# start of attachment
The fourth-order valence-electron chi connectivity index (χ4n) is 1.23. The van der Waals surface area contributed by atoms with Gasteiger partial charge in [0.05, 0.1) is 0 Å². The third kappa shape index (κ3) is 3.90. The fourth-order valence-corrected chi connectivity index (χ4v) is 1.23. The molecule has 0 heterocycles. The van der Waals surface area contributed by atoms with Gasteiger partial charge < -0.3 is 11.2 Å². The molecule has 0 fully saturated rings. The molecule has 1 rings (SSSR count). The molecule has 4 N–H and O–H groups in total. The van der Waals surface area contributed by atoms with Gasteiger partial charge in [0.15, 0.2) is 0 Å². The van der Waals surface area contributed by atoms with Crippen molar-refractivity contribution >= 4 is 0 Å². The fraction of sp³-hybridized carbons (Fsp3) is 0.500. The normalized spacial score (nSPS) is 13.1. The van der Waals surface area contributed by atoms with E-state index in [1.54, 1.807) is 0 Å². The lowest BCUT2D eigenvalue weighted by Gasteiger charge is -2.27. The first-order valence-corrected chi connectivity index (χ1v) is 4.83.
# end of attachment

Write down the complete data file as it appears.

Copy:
The fourth-order valence-electron chi connectivity index (χ4n) is 1.23. The van der Waals surface area contributed by atoms with Gasteiger partial charge in [0.05, 0.1) is 0 Å². The third kappa shape index (κ3) is 3.90. The fourth-order valence-corrected chi connectivity index (χ4v) is 1.23. The molecule has 0 heterocycles. The van der Waals surface area contributed by atoms with Gasteiger partial charge < -0.3 is 11.2 Å². The molecule has 0 fully saturated rings. The molecule has 1 rings (SSSR count). The molecule has 4 N–H and O–H groups in total. The van der Waals surface area contributed by atoms with Gasteiger partial charge in [0.15, 0.2) is 0 Å². The van der Waals surface area contributed by atoms with Crippen molar-refractivity contribution >= 4 is 0 Å². The fraction of sp³-hybridized carbons (Fsp3) is 0.500. The normalized spacial score (nSPS) is 13.1. The van der Waals surface area contributed by atoms with E-state index in [1.54, 1.807) is 0 Å². The lowest BCUT2D eigenvalue weighted by Gasteiger charge is -2.27. The first-order valence-corrected chi connectivity index (χ1v) is 4.83.